By Tranette Ledford
If you want to work as a civilian, you have to talk like one — résumé included. You speak a language foreign to most civilian employers.
No matter how many commendations you have or how skilled you are, hiring managers don’t know what OCAR is, they’ve never referred to a job as an MOS, and they won’t have a clue what you’re talking about if you say you got a degree through SOC.
As one of the most important tools you’ll use to land interviews, your résumé needs to be written in words employers easily recognize. If they don’t “get” your background and abilities, you’re not going to get the job.
Helping people get jobs is what Wendy Enelow and Louise Kursmark are all about. Together and separately, they’ve authored dozens of books related to career transitions and job searches. Résumés are their specialty.
In one of their newest books, “Expert Résumés for Military to Career Transition,” they offer recommendations for how to develop the kind of résumés that lead to job interviews.
“Our book explains how to tailor your résumé to transition from military careers to civilian careers by using strategies and vocabulary,” said Enelow, a certified résumé writer and career-transition coach. “One example is the transferability of skills strategy.
“Say you’ve been a commander and now you want to be a human resources manager. You need to talk about organizational development and work force optimization. These are words the human resources industry understands. Likewise, if you’re a mechanic, you don’t want to talk about your work on a Bradley tank. You want to talk about your experience in fleet management and vehicle preparation and maintenance.”
Enelow advises service members to research the industry in which they want to work and learn the vocabulary relevant to that career field.
“Job ads are good places to get the terminology,” she said. “Also subscribing to industry magazines and publications. To learn the lingo you need to immerse yourself in the community in which you want to work.”
She outlines other strategies, such as including a work summary on a résumé.
“Paint the picture of your experience with your summary,” she said. “The value of any summary is that it gets you through that first quick review and tells who you are and how you want to be perceived.”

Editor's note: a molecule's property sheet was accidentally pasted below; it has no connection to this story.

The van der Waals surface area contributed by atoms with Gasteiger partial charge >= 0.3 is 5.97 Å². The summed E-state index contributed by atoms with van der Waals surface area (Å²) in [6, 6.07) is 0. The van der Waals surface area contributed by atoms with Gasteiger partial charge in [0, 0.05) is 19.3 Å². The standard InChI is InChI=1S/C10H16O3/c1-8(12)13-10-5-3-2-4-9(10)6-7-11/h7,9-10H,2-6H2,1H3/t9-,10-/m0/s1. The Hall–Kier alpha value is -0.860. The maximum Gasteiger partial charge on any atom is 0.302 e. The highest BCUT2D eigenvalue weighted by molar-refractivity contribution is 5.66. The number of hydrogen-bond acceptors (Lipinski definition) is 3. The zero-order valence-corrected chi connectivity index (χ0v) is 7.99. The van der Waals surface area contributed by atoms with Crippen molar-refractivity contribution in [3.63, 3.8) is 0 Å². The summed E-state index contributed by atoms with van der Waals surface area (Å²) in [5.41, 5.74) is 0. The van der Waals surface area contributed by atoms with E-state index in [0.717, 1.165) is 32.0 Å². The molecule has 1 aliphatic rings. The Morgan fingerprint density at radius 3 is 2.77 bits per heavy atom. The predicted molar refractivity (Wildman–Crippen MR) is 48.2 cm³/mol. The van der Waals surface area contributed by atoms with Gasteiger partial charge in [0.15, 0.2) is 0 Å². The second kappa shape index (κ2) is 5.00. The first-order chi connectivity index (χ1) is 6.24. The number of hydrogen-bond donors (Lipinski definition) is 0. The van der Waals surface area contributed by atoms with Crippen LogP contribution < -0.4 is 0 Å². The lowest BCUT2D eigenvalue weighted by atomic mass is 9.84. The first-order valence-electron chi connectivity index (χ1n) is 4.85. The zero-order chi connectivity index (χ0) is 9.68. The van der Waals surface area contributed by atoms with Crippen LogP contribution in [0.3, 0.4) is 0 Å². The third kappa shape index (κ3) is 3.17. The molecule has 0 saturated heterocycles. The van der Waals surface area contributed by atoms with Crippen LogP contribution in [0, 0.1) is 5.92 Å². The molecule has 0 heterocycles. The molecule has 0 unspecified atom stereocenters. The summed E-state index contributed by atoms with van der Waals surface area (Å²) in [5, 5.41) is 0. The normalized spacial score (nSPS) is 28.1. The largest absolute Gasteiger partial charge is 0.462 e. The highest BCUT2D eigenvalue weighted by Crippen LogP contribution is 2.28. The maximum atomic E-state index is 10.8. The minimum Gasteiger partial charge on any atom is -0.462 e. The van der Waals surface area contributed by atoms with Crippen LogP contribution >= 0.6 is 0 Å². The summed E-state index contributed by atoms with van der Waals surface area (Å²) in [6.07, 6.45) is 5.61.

Dwayne Dupeire has spent 18 years in the Marine Corps. An ordnance officer and chief warrant officer 3 at Camp Geiger, N.C., Dupeire plans to retire when he reaches his 20-year mark. But he’s already prepared for the job search. As soon as he began thinking about his retirement he hired a résumé service to put his military experience into a civilianized marketing package.
“I know my strengths,” Dupeire said, “I have a good background in leadership and dependability. I’m in charge of an armory with more than a billion-dollar account. But I’m not a résumé writer and I knew someone else could do it better than I could.”
Dupeire contacted CareerProPlus and sent the company a data sheet that listed every job he’s held and every place he’s worked.
In return for about $700, he received a résumé that converted 18 years of military service into a document that summarizes his best qualities and highlights his managerial and supervisory abilities “civilian-style.”
“It may sound like a lot of money,” he said. “Paying for a professional résumé ups my chances for the kind of job I want. So it pays for itself.”
CareerProPlus is an extension of CareerPro Global, Inc., headed by Barbara Adams. Her team has been studying hiring trends and the labor market for some 20 years and developing résumés that meet the demands of employers. Adams said that while today’s market is increasingly a good one for military members, transitioners may be overlooked simply because their résumés contain military jargon.
“Some clients have several decades of experience in jobs and in very unique skills that might not be easily understood without some translation,” she said.
“They also may be looking to have two or three different résumés to match different industries. Other clients will need only one résumé and because of their experience, they won’t require as much converting.”